Climate Bill ‘Transformative’ for Auto and Energy Industries – The New York Times

Jack Ewing and 

“The $369 billion climate and tax package Democrats in the Senate proposed this week could have far-reaching effects on the kinds of cars that Americans drive, where those cars are made and how the country produces its energy. The legislation also aims to break China’s hold on battery supply chains.

The bill, which came back from the dead after Senator Joe Manchin III of West Virginia unexpectedly dropped his opposition, could greatly accelerate changes already underway in the automotive and energy industries. The proposal aims to simultaneously fight climate change and energize domestic manufacturing. For the most part, it would do so through tax breaks and other incentives — a carrot, rather than stick, approach that is likely to go down easier in corporate boardrooms and with voters.

Democrats are proposing to expand cash incentives for buyers of electric vehicles, along with billions of dollars for automakers, battery manufacturers and suppliers to build or retool factories in the United States. There is money to help consumers pay for rooftop solar panels, for electric vehicle chargers and for fuel-efficient heat pumps.”

David Wallace-Wells | Hardly Anyone Talks About How Fracking Was an Extraordinary Boondoggle – The New York Times

Opinion Writer

UpdateThis newsletter has been updated to reflect news developments.

“In the energy scramble provoked by Russia’s invasion of Ukraine, American liquid natural gas has so far played the role of Europe’s white knight. If Europe manages to keep its lights on, homes heated and factories running this winter, when energy demand is highest, it will be in large part thanks to shipments of American gas, which have more than doubled since the war began. Today, two-thirds of American oil and even more of its gas come from hydraulic fracturing, better known as fracking, which has played this heroic-seeming role before, in the country’s long effort post-9/11 to get out from the grip of Middle Eastern producers and secure what is often described as “energy independence.” (Donald Trump preferred the term “energy dominance.”) It hasn’t proved quite as useful as you might think: Because energy prices are set on global markets, domestic production doesn’t mean Americans pay less at the pump. But thanks in large part to fracking, the United States has become the world’s largest producer of both oil and gas.

Perhaps the most striking fact about the American hydraulic-fracturing boom, though, is unknown to all but the most discriminating consumers of energy news: Fracking has been, for nearly all of its history, a money-losing boondoggle, profitable only recently, after being propped up by so much investment from Wall Street and private equity that it resembled less an efficient-markets no-brainer and more a speculative empire of bubbles like Uber and WeWork. The American shale revolution did bring the country “energy independence,” whatever that has been worth, and more abundant oil and gas. It has indeed reshaped the entire geopolitical landscape for fuel, though not enough to strip leverage from Vladimir Putin. But the revolution wasn’t primarily a result of some market-busting breakthrough or an engineering innovation that allowed the industry to print cash. From the start, the cash moved in the other direction; the revolution happened only because enormous sums of money were poured into the project of making it happen.”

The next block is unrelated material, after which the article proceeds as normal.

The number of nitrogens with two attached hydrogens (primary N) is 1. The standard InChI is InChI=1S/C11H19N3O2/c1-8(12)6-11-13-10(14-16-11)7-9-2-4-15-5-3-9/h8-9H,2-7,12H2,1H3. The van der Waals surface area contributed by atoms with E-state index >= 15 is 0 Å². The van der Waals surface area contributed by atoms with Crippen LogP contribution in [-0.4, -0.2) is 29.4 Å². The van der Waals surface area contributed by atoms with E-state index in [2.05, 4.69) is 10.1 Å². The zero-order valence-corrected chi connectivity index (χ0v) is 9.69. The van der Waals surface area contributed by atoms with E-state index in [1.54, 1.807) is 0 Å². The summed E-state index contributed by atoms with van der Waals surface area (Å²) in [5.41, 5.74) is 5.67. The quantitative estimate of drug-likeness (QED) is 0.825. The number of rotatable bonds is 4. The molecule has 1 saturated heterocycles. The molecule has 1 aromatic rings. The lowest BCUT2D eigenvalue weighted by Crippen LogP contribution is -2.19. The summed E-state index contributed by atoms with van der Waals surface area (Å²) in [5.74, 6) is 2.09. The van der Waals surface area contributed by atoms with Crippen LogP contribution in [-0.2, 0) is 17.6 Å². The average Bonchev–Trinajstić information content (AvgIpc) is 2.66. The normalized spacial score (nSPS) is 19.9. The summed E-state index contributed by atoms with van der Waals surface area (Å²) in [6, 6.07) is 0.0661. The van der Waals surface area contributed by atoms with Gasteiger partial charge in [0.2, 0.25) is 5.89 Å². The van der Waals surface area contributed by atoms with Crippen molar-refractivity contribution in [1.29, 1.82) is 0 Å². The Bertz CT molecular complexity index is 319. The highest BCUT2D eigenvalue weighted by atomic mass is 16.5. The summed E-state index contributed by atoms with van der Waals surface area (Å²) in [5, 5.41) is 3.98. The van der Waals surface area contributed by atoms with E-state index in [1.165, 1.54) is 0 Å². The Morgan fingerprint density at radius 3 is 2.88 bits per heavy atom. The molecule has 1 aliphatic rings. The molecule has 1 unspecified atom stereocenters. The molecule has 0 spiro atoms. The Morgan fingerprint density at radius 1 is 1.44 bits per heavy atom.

Why Fungi Might Really Be Magic (When It Comes to Climate Change) – The New York Times

 — Toby Kiers took long strides across the spongy forest floor, felt the adrenaline rush in her veins and stopped at the spot she had traveled so far to reach. Into the ground went a hollow metal cylinder. Out came a scoop of soil.

Dr. Kiers stuck her nose into the dirt, inhaled its scent, imagined what secrets it contained to help us live on a hotter planet. “What’s under here?” she asked. “What mysteries are we going to unveil?”

The soil was deposited into a clear plastic bag, then labeled with the coordinates of this exact location on Earth.

Dr. Kiers, 45, an evolutionary biologist based at the Free University of Amsterdam, is on a novel mission. She is probing a vast and poorly understood universe of underground fungi that can be vital, in her view, in the era of climate change.

Some species of fungi can store exceptional levels of carbon underground, keeping it out of the air and preventing it from heating up the Earth’s atmosphere. Others help plants survive brutal droughts or fight off pests. There are those especially good at feeding nutrients to crops, reducing the need for chemical fertilizers.

In short, they are what she called “levers” to address the hazards of a warming climate.”

Surprise Deal Would Be Most Ambitious Climate Action Undertaken by U.S. – The New York Times

“WASHINGTON — The $369 billion climate and tax package forged in a surprise deal by Senate Democrats on Wednesday would be the most ambitious action ever taken by the United States to try to stop the planet from catastrophically overheating.